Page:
While there are a number of OEM applications of powerline communications in the works and portable device connectivity is on the rise, the automotive electronics growth is slowing down and the balance of power in the industry is shifting from Detroit to Germany and Japan, said market research expert Paul Hansen at Mentor Graphics' sixth Integrated Electrical Solutions Forum on Dec. 4 in Dearborn, MI. Speaking on “Trends in the Automotive Electrical and Electronics Domain, Hansen, publisher of The Hansen Report, stated that the success of German and Japanese automakers has certainly had a negative effect on Ford, GM and Chrysler. And that has led to serious difficulties for some U.S. suppliers, especially the parts suppliers spun off from the big three.
He indicated that the market, which has been growing roughly at the rate of 6 or 7 percent per year, will slow to perhaps 5 percent as the penetration of electronics into the average vehicle plateaus. The penetration of electronics and electrical parts cannot possibly continue forever. You cannot make a vehicle entirely out of electronics, electrical parts and software, noted Hansen. Sure, new features will continue to make their way into the typical vehicle, but they will come at the expense of what is already onboard, he added. Many existing parts go down in price each year by 3 to 5 percent. Additional price reductions come as parts are eliminated by way of integration.
Twenty to 25 percent of the cost of today's average new vehicle comes from electronics and electrical parts, and that won't significantly rise until there is a fundamental shift in the powertrain — such as to fuel cells or a high penetration of hybrids.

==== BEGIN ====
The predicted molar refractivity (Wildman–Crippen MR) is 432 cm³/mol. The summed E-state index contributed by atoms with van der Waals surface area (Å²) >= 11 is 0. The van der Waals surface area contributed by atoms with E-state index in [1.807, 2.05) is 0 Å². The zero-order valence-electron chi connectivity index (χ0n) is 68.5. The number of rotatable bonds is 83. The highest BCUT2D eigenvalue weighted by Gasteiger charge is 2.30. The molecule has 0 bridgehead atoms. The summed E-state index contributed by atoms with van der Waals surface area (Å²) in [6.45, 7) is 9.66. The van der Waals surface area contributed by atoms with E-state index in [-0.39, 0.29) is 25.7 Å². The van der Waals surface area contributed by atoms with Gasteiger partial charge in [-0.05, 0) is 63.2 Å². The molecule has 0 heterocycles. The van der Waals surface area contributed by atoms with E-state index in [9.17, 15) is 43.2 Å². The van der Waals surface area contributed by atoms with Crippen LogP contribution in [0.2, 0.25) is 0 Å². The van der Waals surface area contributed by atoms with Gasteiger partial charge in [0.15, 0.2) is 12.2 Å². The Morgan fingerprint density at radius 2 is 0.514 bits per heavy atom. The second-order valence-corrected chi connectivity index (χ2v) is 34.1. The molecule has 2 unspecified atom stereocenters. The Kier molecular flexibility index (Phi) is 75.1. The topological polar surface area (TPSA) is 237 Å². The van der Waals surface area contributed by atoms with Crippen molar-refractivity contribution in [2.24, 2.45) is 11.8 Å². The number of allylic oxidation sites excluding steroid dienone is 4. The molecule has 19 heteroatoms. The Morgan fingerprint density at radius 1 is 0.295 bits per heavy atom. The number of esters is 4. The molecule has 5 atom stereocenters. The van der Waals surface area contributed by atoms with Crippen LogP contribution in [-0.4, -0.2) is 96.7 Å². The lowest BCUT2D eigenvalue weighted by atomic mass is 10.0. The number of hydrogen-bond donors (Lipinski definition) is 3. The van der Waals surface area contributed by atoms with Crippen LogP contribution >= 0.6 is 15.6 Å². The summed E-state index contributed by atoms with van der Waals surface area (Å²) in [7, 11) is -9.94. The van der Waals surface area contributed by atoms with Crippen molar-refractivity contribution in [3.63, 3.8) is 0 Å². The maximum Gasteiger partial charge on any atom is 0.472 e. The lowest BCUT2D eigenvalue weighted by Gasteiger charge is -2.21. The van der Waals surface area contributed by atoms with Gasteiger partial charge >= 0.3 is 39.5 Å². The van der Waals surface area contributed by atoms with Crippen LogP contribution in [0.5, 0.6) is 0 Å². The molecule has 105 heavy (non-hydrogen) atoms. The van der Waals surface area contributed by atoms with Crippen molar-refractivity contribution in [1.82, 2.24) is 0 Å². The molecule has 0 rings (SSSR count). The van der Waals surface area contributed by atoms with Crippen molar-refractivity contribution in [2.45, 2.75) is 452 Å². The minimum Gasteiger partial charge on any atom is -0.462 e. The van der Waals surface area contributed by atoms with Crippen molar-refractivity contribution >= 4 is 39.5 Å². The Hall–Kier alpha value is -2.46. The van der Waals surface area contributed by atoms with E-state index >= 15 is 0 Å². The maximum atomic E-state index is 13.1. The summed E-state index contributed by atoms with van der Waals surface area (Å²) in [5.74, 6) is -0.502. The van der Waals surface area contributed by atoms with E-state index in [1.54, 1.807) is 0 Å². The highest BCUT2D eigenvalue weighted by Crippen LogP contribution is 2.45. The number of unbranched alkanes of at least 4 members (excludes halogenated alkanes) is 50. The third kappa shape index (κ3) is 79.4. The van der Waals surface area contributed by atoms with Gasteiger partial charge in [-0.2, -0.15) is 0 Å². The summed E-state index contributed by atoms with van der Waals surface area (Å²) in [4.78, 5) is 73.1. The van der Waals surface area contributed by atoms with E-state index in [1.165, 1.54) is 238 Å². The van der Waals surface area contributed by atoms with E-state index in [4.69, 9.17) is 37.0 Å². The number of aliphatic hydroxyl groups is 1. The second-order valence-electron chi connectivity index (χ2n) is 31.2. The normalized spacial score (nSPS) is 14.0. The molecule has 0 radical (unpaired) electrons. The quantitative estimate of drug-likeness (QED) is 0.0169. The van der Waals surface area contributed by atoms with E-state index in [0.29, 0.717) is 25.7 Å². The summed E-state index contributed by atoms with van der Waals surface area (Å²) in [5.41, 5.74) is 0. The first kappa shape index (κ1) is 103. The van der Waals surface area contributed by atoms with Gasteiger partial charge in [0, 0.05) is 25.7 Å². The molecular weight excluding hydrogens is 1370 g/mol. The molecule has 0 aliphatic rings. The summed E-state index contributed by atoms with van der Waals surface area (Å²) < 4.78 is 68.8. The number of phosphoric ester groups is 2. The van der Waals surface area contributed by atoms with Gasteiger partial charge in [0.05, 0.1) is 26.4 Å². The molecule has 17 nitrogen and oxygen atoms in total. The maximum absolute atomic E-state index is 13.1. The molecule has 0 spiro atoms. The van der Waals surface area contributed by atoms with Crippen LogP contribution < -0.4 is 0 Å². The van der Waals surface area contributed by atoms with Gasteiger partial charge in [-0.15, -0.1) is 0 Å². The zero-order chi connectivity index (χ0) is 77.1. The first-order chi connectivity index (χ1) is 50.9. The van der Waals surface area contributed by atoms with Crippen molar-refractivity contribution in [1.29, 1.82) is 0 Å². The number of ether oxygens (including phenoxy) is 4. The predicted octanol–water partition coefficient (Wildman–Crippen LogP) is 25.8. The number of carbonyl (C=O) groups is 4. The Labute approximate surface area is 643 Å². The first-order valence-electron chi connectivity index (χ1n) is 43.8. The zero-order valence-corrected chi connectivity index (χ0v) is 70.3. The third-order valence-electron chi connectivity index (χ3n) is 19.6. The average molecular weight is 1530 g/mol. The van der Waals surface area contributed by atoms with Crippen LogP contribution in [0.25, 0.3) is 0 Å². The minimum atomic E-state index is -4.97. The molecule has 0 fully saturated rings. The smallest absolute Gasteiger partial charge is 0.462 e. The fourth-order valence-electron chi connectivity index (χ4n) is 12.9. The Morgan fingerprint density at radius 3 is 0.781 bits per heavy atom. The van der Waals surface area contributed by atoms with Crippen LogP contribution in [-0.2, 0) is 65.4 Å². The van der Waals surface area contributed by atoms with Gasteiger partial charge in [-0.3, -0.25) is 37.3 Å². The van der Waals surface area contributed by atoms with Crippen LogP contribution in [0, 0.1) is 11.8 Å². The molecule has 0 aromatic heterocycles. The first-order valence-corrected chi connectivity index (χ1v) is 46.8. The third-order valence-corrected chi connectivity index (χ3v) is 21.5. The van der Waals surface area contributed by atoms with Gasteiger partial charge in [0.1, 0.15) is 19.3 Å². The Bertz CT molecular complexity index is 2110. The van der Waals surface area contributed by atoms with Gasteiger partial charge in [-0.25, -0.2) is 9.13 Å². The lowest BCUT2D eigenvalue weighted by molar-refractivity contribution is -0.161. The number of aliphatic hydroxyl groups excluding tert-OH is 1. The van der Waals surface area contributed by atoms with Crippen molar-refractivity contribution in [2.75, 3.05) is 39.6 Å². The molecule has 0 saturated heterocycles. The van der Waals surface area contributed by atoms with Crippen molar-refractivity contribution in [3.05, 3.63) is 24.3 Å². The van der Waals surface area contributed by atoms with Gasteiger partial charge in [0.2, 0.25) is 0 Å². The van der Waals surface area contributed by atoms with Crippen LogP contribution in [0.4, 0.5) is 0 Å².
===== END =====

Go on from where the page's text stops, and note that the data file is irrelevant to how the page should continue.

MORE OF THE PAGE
Hansen's talk identified active safety, energy efficiency and portable device connectivity as key areas of development. Unlike passive safety, active safety is hot right now as the benefit of each additional airbag finds diminishing safety returns. Electronic stability control has been mandated by the U.S. government and may also soon be mandated in Europe, noted Hansen.
A number of warning systems — lane-departure warning, drowsy driver warning, blind-spot warning — are finding emerging markets, but he believes that carmakers will soon begin to favor autonomous systems that brake or steer the vehicle to avoid an accident, rather than relying on the driver to respond to those multiple, possibly overwhelming, warnings. He thinks the future belongs to autonomous systems.
Also, on the horizon is automatic steering, which is being enabled by electric power steering systems, which over the next several years will become widely deployed even on large cars. “Not only are we seeing cars that can park themselves, but soon cars will steer themselves autonomously: to nudge the vehicle back into its own lane, or like electric stability control, to keep it from skidding sideways, and even steer to avoid an obstacle,” said Hansen.
Seeing the road ahead is also another trend. Toward that goal, the industry is making great strides with inexpensive sensors including CMOS video cameras. Radar sensors are also becoming much less expensive as silicon germanium technology replaces gallium arsenide, according to Hansen's presentation.
Lowering fuel consumption is also a top priority. Carmakers worldwide are under tremendous pressure to tighten fuel consumption and emissions, most important, carbon dioxide emissions. Consequently, a wider selection of hybrid and diesel models are in the works, as well as many fuel-saving powertrain technologies such as variable valve timing, cylinder deactivation, homogenous charge compression ignition, six-speed automatic transmission and stop-start starter alternators are seeing wider application.
The drive for energy efficiency and CO2 reduction are also boosting greater use of electric power steering in larger vehicles.
Finally, German-initiated AUTOSAR is very much on the minds of almost everybody in the global auto industry. Once it's fully implemented, AUTOSAR promises multibillion dollars in hardware and software savings to automakers each year. However, he cautioned, that AUTOSAR's adoption is slow. Thus, it will be more than a decade before AUTOSAR's benefits are fully realized, the keynoter explained.